Really, I can’t stress enough how important this kind of interaction (again, on your advice) has been in my career. I’ve gotten jobs based on the recommendation of people I’ve pair-coded with at meetups. I’ve got job leads in my pocket because of it. And I found the young man that we eventually hired the same way: a personal recommendation from someone I trust, who knows both of us through meetup groups.

Diversity in recruiting

Following on the recent news of Google releasing their demographics data, I think this is also the perfect (and possibly only?) way to go about recruiting a diverse staff. I make sure to contribute in groups targeting women and other minorities in engineering, in part so that I can be sure to know diverse candidates in order to include them in my hiring process. You know, everybody says, “We need more women / African Americans / Latinos / etc. in computers,” but it seems like companies make next to no effort to go out and recruit them. Unfortunately, they won’t just fall into your lap. As with everything, it takes work.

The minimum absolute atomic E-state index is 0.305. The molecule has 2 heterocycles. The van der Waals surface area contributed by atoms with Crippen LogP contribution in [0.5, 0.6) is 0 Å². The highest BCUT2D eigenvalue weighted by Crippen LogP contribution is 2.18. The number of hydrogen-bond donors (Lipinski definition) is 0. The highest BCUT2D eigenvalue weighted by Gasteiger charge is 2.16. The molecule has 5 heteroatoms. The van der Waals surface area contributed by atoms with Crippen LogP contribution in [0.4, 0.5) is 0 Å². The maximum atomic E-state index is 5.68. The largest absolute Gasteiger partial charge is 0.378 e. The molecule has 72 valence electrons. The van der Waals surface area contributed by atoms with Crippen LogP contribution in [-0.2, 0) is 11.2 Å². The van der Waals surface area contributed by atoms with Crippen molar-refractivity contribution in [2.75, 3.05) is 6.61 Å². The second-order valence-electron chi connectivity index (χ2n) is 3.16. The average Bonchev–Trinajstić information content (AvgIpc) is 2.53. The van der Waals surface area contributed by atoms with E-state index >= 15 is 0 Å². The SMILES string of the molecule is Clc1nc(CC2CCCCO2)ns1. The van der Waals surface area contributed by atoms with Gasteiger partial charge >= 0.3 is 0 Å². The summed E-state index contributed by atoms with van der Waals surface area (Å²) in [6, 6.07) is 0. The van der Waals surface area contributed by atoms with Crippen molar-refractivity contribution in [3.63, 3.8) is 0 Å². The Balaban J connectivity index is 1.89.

Nick Replies

Annie: You’ve made an eloquent case for real networking. Your method of making friends to find great hires is the flip-side of making friends to get referred to great jobs. (I cover this in detail in How Can I Change Careers?, in the section titled “A Good Network Is a Circle of Friends.”)

Thanks for acknowledging that “networking” — as some people practice it — can be “icky.” By investing the time to demonstrate your genuine interest in talking shop, you help people judge that you’re a good person to talk with and get to know. This is the essence of making friends and getting introduced to jobs.